Save and exit.

Copy Data From Master to Slave

To sync from master to slave server, the PostgreSQL main directory on the slave must be replaced with the main directory from the master. In the slave server, log in to the postgres user:

# su - postgres

Make a backup of the actual data directory:

$ cd/var/lib/postgresql/9.6/
$ mv main main_bak

Create a new main directory:

$ mkdir main/

Change permissions:

$ chmod 700 main

At this point, copy the main directory from the master to the slave server by using pg_basebackup:

# pg_basebackup -h master_IP_address -U replica -D /var/lib/postgresql/9.6/main -P --xlog

Once the transfer is complete, in the main directory create a new recovery.conf file, and paste the following content:

standby_mode = 'on'
primary_conninfo = 'host= port=5432 user=replica password=usr_strong_pwd'
trigger_file = '/tmp/postgresql.trigger.5432'

Save, exit and change permissions to this file:

# chmod 600 recovery.conf

Start PostgreSQL:

# systemctl start postgresql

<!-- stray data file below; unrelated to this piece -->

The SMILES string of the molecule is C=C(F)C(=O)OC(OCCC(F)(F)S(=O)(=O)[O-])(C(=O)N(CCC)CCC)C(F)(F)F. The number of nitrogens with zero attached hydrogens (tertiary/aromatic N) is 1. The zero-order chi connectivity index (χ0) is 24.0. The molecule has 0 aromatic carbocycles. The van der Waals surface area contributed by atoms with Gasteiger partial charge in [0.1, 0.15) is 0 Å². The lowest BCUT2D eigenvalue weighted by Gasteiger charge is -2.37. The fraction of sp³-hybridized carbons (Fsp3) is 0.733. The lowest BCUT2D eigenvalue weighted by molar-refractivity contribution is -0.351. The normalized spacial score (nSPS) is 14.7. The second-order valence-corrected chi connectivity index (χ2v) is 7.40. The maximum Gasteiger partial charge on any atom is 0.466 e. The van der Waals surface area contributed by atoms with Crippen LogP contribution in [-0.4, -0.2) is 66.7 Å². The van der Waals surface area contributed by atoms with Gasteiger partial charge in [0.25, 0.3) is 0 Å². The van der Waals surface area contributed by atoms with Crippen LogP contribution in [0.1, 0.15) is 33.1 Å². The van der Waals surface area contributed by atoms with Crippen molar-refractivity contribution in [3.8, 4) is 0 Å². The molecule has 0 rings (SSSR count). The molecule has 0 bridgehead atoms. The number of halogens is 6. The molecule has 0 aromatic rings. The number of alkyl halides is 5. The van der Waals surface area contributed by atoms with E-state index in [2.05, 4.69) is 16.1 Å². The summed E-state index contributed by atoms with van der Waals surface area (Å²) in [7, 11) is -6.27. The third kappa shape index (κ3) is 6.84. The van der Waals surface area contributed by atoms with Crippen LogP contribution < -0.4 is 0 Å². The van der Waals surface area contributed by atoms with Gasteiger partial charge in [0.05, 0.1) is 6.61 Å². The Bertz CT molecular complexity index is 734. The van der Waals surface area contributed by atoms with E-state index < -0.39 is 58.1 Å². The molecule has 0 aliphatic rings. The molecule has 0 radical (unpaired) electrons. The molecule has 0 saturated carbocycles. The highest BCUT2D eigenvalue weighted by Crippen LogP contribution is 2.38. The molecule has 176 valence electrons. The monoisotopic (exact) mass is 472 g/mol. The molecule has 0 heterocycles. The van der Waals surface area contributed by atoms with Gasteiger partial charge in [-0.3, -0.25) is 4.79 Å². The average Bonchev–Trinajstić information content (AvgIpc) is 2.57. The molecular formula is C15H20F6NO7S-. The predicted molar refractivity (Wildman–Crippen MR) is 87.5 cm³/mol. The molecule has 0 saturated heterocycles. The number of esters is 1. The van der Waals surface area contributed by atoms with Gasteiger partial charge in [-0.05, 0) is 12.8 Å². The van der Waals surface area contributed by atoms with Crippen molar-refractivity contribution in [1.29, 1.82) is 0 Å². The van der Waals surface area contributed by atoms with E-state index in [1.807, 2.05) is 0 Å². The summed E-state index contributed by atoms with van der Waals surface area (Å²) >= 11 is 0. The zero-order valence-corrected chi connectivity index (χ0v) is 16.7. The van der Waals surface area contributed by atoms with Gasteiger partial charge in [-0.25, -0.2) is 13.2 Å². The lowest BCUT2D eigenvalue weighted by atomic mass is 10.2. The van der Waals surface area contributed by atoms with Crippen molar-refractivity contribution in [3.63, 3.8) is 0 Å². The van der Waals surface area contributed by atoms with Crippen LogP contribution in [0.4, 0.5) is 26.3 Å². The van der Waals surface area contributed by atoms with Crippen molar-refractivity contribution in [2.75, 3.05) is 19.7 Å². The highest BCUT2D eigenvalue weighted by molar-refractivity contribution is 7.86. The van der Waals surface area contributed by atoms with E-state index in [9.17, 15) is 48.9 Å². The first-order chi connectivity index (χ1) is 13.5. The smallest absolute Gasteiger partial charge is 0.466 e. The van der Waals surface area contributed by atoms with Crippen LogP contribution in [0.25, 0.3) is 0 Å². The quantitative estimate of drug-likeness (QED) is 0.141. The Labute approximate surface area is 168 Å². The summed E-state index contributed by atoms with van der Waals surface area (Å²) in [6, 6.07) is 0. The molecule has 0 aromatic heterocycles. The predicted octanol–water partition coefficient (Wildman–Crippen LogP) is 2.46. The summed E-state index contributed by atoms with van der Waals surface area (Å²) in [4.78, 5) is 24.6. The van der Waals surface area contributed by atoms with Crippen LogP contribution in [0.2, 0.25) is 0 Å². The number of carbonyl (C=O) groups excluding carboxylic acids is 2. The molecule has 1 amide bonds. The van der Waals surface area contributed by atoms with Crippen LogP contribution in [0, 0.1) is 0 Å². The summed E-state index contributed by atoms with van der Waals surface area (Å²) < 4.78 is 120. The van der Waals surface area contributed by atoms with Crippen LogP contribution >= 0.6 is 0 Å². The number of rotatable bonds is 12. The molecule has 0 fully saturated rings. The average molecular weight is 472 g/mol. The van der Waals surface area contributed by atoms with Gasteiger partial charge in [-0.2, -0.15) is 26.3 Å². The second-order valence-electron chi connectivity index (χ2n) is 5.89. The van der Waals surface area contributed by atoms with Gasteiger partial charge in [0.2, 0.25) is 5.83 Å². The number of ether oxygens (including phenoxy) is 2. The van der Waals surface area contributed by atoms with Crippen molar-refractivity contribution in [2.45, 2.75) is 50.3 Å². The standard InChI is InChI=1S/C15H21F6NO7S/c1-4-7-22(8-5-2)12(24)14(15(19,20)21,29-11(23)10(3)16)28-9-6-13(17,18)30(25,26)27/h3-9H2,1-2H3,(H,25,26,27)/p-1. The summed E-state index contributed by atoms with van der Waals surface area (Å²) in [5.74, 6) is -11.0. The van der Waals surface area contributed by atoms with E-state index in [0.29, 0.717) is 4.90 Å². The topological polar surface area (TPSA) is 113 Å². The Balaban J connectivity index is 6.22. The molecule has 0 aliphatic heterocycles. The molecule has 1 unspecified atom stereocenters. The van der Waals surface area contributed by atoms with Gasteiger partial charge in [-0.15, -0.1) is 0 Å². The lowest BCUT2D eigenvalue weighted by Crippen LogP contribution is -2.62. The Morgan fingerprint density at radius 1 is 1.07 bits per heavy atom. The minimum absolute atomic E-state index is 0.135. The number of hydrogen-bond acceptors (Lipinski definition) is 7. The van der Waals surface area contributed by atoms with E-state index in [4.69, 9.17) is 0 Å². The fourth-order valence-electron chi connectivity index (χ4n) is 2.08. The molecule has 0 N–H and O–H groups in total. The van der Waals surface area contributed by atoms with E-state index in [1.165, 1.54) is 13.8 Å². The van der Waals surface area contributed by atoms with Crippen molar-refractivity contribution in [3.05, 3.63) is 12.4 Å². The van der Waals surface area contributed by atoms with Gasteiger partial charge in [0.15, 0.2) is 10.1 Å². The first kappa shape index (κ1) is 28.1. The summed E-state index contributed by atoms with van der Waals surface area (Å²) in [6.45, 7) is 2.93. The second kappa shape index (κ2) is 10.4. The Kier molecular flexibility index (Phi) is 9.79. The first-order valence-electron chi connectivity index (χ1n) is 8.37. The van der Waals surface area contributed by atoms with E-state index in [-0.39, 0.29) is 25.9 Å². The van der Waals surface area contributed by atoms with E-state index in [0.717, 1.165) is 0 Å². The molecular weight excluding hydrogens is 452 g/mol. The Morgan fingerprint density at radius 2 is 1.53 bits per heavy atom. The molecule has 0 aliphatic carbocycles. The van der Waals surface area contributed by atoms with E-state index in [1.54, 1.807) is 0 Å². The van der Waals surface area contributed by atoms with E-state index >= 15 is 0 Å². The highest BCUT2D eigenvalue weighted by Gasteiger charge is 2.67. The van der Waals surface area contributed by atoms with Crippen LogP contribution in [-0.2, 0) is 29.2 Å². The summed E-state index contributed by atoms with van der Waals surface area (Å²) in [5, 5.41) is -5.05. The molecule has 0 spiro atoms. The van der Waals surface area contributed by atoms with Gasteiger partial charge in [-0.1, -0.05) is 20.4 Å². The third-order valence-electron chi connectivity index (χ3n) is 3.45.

This concludes the slave server configuration.


We have seen how to configure the PostgreSQL master/slave replication, by using two servers running Ubuntu 16.04. This is just one of the many replication capabilities provided by this advanced and fully open source database system.

The post PostgreSQL Replication on Ubuntu Tutorial appeared first on Unixmen.

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What’s Rocket.Chat

Rocket.Chat is a professional, Slack-like messaging system, developed for companies wanting to privately host their own chat service. It is developed in JavaScript using the Meteor full stack framework.

It has many features, like:

    • Help desk chat
    • Video conferences
    • File sharing
    • Link previews
    • Voice messages

We will install Rocket.Chat on a Debian 9 server.

Getting Started

The first thing to do is to satisfy Rocket.Chat dependencies. Execute the following apt command:

# apt install build-essential graphicsmagick
Install MongoDB

Rocket.Chat works with MongoDB as database system. There aren’t already Debian 9 packages for MongoDB, so we will install it from the tarball.